Sad news this week is the passing of one of the most recognisable voices in football commentating.
Gerald Sinstadt, who worked as commentator for the BBC and ITV for over 40 years, has died. He was 91.
Sinstadt had been a truly versatile sports broadcaster. He covered a variety of sports throughout his career, including the Olympic Games and golf, but will be primarily remembered for his coverage of the game of football.
The legendary commentator will be remembered not only for his antics behind the microphone, but also for his passion for racial equality and justice. He was one of the very first commentators to openly and publicly criticise the abuse black players suffered. He famously during West Bromwich Albion’s 1978 victory over Manchester United spoke out against racial equality at Old Trafford.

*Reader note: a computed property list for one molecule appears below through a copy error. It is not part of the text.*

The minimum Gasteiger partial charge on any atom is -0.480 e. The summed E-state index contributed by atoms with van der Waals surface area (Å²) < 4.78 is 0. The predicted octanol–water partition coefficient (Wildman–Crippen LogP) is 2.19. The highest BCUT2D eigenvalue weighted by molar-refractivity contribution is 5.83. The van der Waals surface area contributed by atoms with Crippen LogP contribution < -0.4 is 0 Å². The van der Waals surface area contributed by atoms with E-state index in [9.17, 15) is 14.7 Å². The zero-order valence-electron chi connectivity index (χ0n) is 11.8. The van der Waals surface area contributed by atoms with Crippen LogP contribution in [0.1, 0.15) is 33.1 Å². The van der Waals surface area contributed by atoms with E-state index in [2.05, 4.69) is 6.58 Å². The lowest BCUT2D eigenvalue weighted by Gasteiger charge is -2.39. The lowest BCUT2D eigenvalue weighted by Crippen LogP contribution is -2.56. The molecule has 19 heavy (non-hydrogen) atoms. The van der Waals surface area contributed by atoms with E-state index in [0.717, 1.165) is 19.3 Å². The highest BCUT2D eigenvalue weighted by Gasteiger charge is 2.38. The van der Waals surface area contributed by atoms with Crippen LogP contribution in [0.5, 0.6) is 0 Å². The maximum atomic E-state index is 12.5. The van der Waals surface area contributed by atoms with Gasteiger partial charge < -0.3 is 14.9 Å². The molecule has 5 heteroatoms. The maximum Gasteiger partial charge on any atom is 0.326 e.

But for Sinstadt, a career in broadcasting would probably not have been on the cards had it not been for tragedy striking his family. The only child of shopkeepers and growing up during the Second World War, Sinstadt was left orphaned when both his parents were killed in a German air raid. The famous broadcaster would later say he likely would have followed in his father’s footsteps as a shopkeeper had it not been for the tragic incident.
Aside from his passion for football and sport broadcasting, he also had a love for opera. Before settling into sports broadcasting for the BBC on a more permanent basis in the mid-80s, Sinstadt’s voice could often be heard covering opera as a form of art.
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